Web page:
As some of you know, I’ve started a new book. This one will be filled with naughty bits, as well, but it’s taking on a new era in our history. I had so much fun writing about the Civil War era in “Forbidden Passions” that I thought I’d try another historical book.This book, which as yet remains untitled (but that’s a whole different blog! LOL), takes place in the year 1869 and deals with women fighting for the right to vote in the US. You’ll read about familiar names, such as Susan B. Anthony, Elizabeth Cady Stanton, and Lucretia Mott, to name a few, as well as some fun new characters.
I’ve always been fascinated with this time in our history, for seemingly obvious reasons – not the least of all being the parallel between women struggling for rights then and the GLBTQ population fighting for equality now. There was so much more going on during this time than simply the fight for the vote. There was also a struggle for equality in marriage and for fairer divorce laws. Back then, divorce was hard to come by and if a woman was granted a divorce, the husband almost always kept the children.
I have learned so very much about this over the past few weeks and I know I have so much more to learn. Somehow I feel like my butch card could be rescinded for not knowing more about this period in herstory!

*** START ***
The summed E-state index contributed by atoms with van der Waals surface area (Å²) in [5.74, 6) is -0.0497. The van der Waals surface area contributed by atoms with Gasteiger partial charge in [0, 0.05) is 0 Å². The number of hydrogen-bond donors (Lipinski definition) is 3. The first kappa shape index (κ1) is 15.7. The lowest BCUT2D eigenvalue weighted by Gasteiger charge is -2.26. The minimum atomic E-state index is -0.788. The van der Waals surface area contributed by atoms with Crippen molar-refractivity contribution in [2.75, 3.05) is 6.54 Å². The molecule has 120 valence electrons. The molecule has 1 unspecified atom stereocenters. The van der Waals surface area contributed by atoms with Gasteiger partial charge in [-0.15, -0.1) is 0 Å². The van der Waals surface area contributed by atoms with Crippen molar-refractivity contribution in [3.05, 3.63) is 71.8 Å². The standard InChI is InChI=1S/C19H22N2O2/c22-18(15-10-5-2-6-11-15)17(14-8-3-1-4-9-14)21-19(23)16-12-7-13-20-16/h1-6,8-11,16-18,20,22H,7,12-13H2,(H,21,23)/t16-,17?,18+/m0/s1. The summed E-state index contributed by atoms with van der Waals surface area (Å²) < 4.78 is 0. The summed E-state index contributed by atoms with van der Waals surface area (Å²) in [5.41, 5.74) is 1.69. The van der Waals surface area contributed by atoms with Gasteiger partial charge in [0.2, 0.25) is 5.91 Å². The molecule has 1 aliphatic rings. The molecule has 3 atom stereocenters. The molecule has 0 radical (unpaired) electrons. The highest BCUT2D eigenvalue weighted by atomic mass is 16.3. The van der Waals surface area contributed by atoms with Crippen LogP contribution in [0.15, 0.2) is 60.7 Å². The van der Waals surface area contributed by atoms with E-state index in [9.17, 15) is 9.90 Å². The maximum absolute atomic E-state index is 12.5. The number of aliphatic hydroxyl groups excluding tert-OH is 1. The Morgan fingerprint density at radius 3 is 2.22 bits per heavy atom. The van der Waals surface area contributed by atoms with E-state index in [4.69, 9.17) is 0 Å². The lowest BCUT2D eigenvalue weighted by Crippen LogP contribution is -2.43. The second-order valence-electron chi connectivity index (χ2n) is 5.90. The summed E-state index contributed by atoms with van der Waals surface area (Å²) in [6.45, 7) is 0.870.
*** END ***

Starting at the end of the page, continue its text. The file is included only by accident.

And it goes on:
So that’s the period when the book takes place. But who’s the book about?
The book is about nineteen-year-old Clara Minton, the only child of a well-to-do New Orleans couple. Her father is a prominent businessman and she’s just becoming active in the women’s rights movement. She struggles with whether or not she should tell her parents about her involvement. Part of her wants to believe they’ll support her, yet part of her fears what her new passion might do to her father’s reputation.
And speaking of passion…. enter Nellie Collins. Nellie is a twenty-two-year-old big wig on the local women’s movement scene. She’s been to a National Women’s Right Convention and is a prominent speaker at events in the south. She’s married to Martin Collins, but just how legitimate is that marriage?
Nellie is very much attracted to Clara and Clara is completely enthralled with Nellie. But is the battlefield for equal rights a conducive environment to a budding relationship? What about Nellie’s marriage? And Clara’s parents? How will they feel if there daughter is a suffragette? And then a lesbian?
Hopefully all these questions will be answered in this exciting new book…. if only I had a title to share…